He understood a little, though not much. The sixteenth century had a value of its own, as though the ONE had become several, and Unity had counted more than Three, though the Multiple still showed modest numbers. The glass had gone back to the Roman Empire and forward to the American continent; it betrayed sympathy with Montaigne and Shakespeare; but the Virgin was still supreme. At Beauvais in the Church of St. Stephen was a superb tree of Jesse, famous as the work of Engrand le Prince, about 1570 or 1580, in whose branches, among the fourteen ancestors of the Virgin, three-fourths bore features of the Kings of France, among them Francis I and Henry II, who were hardly more edifying than Kings of Israel, and at least unusual as sources of divine purity. Compared with the still more famous Tree of Jesse at Chartres, dating from 1150 or thereabouts, must one declare that Engrand le Prince proved progress? and in what direction? Complexity, Multiplicity, even a step towards Anarchy, it might suggest, but what step towards perfection?
One late afternoon, at midsummer, the Virgin's pilgrim was wandering through the streets of Troyes in close and intimate conversation with Thibaut of Champagne and his highly intelligent seneschal, the Sieur de Joinville, when he noticed one or two men looking at a bit of paper stuck in a window. Approaching, he read that M. de Plehve had been assassinated at St. Petersburg. The mad mixture of Russia and the Crusades, of the Hippodrome and the Renaissance, drove him for refuge into the fascinating Church of St. Pantaleon near by. Martyrs, murderers, Caesars, saints and assassins -- half in glass and half in telegram; chaos of time, place, morals, forces and motive -- gave him vertigo. Had one sat all one's life on the steps of Ara Coeli for this? Was assassination forever to be the last word of Progress? No one in the street had shown a sign of protest; he himself felt none; the charming Church with its delightful windows, in its exquisite absence of other tourists, took a keener expression of celestial peace than could have been given it by any contrast short of explosive murder; the conservative Christian anarchist had come to his own, but which was he -- the murderer or the murdered ?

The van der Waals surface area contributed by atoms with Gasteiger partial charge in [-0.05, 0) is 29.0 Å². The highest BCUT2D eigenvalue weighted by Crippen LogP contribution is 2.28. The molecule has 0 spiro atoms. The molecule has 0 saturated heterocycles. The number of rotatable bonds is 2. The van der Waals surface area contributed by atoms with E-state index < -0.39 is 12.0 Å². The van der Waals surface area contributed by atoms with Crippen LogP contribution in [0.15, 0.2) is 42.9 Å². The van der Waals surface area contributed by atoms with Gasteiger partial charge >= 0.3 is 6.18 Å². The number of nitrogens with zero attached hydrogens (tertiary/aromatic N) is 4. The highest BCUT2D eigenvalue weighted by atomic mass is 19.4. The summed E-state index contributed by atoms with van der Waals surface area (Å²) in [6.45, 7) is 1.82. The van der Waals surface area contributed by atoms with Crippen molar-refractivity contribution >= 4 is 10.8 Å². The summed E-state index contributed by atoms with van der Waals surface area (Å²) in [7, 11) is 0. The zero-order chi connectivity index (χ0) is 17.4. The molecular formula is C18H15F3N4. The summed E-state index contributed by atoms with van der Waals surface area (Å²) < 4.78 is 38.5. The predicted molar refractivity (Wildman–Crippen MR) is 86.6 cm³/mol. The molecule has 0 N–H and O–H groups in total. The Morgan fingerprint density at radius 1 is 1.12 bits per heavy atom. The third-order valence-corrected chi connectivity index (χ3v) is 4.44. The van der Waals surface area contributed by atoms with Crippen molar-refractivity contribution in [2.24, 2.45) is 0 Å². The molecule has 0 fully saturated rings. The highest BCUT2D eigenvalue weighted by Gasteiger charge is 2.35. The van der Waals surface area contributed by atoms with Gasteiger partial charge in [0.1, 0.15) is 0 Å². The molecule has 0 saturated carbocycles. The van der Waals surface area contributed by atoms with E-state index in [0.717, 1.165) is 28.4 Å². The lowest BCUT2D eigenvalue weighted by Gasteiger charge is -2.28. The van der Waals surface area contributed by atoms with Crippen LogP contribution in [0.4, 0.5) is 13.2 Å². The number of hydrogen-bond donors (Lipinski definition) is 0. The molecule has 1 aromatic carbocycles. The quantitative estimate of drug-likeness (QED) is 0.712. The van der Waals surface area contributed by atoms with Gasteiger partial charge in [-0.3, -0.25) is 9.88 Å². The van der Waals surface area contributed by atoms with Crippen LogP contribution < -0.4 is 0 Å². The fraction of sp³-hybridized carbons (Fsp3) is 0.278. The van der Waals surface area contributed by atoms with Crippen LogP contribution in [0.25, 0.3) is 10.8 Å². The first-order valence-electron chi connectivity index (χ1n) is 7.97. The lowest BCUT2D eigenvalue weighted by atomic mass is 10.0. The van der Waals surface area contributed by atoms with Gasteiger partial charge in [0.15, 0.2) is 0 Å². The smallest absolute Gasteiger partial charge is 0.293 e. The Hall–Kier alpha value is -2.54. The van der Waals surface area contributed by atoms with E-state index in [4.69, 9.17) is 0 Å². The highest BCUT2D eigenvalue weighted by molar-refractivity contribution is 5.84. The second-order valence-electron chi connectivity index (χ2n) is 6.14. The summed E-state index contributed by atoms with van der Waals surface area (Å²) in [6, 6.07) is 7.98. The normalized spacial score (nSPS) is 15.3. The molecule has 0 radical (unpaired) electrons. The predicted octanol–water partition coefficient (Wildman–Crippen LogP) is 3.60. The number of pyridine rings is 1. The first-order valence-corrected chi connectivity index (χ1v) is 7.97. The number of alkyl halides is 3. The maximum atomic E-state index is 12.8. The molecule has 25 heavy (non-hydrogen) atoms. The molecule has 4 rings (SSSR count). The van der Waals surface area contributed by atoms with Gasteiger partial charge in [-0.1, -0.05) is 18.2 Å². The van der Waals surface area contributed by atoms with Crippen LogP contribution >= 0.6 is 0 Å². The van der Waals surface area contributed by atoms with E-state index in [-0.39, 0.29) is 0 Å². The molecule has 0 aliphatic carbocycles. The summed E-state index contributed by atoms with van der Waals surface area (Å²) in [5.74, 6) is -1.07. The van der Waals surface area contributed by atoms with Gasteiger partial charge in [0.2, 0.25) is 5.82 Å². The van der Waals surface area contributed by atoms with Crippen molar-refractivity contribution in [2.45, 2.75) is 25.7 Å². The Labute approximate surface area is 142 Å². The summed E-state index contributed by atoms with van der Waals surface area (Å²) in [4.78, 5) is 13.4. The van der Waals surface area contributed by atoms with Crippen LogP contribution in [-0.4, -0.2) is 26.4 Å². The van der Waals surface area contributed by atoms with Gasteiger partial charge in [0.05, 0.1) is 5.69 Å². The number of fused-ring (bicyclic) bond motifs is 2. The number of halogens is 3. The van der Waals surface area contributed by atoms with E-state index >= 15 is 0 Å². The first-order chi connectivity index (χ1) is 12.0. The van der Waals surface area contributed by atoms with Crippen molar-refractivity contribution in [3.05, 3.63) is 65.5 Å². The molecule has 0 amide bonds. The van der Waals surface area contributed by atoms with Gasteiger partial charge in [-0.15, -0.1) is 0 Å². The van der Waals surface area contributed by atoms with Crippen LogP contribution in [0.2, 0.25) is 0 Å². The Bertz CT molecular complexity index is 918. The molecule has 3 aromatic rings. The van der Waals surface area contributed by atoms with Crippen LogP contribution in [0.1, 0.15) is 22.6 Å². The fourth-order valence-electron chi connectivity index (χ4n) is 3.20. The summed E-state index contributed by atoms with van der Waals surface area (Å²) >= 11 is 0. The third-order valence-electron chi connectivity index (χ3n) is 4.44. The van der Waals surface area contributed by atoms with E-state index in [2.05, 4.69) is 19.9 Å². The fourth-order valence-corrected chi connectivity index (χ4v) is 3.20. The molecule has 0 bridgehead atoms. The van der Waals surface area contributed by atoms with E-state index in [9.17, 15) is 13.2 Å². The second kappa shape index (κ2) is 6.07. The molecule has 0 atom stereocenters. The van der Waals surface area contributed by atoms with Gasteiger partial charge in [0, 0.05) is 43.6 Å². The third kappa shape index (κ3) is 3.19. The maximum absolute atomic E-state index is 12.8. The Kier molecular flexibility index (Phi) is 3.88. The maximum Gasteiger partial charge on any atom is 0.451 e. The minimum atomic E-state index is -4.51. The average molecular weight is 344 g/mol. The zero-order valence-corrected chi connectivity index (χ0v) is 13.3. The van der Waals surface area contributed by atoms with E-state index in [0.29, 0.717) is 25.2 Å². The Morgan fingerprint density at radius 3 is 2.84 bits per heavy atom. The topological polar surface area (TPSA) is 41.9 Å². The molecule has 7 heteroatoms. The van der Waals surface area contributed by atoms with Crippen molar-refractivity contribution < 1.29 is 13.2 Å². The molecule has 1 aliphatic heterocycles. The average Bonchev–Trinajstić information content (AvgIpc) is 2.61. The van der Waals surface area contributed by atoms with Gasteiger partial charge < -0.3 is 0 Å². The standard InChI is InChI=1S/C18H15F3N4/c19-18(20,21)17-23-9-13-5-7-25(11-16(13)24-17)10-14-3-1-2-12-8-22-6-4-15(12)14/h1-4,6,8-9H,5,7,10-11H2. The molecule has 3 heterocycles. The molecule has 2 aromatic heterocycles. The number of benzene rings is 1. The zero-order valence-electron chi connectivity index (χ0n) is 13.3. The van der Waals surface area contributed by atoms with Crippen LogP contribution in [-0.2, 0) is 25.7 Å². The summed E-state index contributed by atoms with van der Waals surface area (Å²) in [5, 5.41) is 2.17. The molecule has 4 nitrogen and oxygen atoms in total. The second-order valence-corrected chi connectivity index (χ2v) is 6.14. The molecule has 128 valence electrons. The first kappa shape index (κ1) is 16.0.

The Virgin herself never looked so winning -- so One -- as in this scandalous failure of her Grace. To what purpose had she existed, if, after nineteen hundred years, the world was bloodier than when she was born? The stupendous failure of Christianity tortured history. The effort for Unity could not be a partial success; even alternating Unity resolved itself into meaningless motion at last. To the tired student, the idea that he must give it up seemed sheer senility. As long as he could whisper, he would go on as he had begun, bluntly refusing to meet his creator with the admission that the creation had taught him nothing except that the square of the hypothenuse of a right-angled triangle might for convenience be taken as equal to something else. Every man with self-respect enough to become effective, if only as a machine, has had to account to himself for himself somehow, and to invent a formula of his own for his universe, if the standard formulas failed. There, whether finished or not, education stopped. The formula, once made, could be but verified.
The effort must begin at once, for time pressed. The old formulas had failed, and a new one had to be made, but, after all, the object was not extravagant or eccentric. One sought no absolute truth. One sought only a spool on which to wind the thread of history without breaking it. Among indefinite possible orbits, one sought the orbit which would best satisfy the observed movement of the runaway star Groombridge, 1838, commonly called Henry Adams. As term of a nineteenth-century education, one sought a common factor for certain definite historical fractions. Any schoolboy could work out the problem if he were given the right to state it in his own terms.
Therefore, when the fogs and frosts stopped his slaughter of the centuries, and shut him up again in his garret, he sat down as though he were again a boy at school to shape after his own needs the values of a Dynamic Theory of History.
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The Education of Henry Adams -by- Henry Adams